Love lost?
Doesn’t egoism have the unsettling consequence that
there is no such thing as genuine love?
Doesn’t genuine friendship/love involve a concern for
another’s well-being for their own sake?
(On the flip side, the egoist seems to be committed to
denying the existence of genuine hatred as well.)
Have we shifted the burden of proof?
Plausible conclusion: the egoist is making an
extraordinary claim.
Can’t we simply dismiss the egoist view as
implausible? Do we have any reason to take the view
From evolutionary theory to egoism
From a Darwinian perspective, altruism can seem quite
puzzling: we expect organisms to behave in ways that
are likely to increase their own fitness, not the fitness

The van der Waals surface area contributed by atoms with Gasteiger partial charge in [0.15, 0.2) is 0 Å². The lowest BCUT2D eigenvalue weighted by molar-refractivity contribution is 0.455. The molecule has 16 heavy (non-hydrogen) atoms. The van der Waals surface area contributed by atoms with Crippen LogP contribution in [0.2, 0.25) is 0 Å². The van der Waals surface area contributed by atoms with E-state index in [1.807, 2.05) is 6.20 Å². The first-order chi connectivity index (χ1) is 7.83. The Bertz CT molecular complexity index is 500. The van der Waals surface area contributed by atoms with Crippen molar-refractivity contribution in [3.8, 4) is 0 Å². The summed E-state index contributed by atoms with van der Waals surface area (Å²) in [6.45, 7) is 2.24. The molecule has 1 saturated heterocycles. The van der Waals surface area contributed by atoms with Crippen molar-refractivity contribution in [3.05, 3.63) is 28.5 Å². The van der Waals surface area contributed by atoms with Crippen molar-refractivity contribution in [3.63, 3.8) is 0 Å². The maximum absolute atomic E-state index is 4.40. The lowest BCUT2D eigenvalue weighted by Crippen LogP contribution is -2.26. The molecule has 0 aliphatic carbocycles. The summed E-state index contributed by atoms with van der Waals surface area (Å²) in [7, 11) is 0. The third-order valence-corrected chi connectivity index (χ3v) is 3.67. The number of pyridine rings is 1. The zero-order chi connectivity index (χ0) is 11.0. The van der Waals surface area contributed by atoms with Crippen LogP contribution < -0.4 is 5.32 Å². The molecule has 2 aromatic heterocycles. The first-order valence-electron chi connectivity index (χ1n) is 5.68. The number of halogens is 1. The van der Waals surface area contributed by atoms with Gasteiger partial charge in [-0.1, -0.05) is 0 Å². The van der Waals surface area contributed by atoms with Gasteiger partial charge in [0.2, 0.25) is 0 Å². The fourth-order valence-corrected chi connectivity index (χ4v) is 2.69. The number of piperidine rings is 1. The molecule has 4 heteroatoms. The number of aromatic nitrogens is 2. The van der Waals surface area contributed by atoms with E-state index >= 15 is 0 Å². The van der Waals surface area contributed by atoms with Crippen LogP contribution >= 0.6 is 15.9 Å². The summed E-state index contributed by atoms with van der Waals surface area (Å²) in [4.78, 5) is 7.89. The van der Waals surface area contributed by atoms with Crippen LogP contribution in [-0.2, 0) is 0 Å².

of others.
 Altruism (by definition) reduces one’s own fitness
(e.g. signaling the presence of a predator), so how
can altruism spread in a population?
 Free-riders will have a selective advantage, so how
can altruism persist stably over time?
From game theory to egoism
Historically, scenarios like the Prisoner’s Dilemma have
been used to explain how cooperation can emerge
and exist stably in nature. (next slide)
But in an influential article from 2012, William Press
and Freeman Dyson argued that a class of noncooperative strategies (zero determinant (ZD)
strategies) will beat cooperative strategies over time.
Signaling: one-off vs. iterated
Ranking options in the matrix: 4=best, 1=worst.
Player B = you. Player A = an arbitrary player.
In defense of altruism
Adami & Hintze (2013) have argued that ZD
strategies are unstable over time, so cooperation
may well be the best solution to problems facing
individuals with potentially conflicting ends/aims.
The problem of free-riders can be addressed if the
altruistic behaviors are typically directed towards
kin or fellow altruists.
There is powerful experimental evidence suggesting
the existence of altruism in humans & other animals.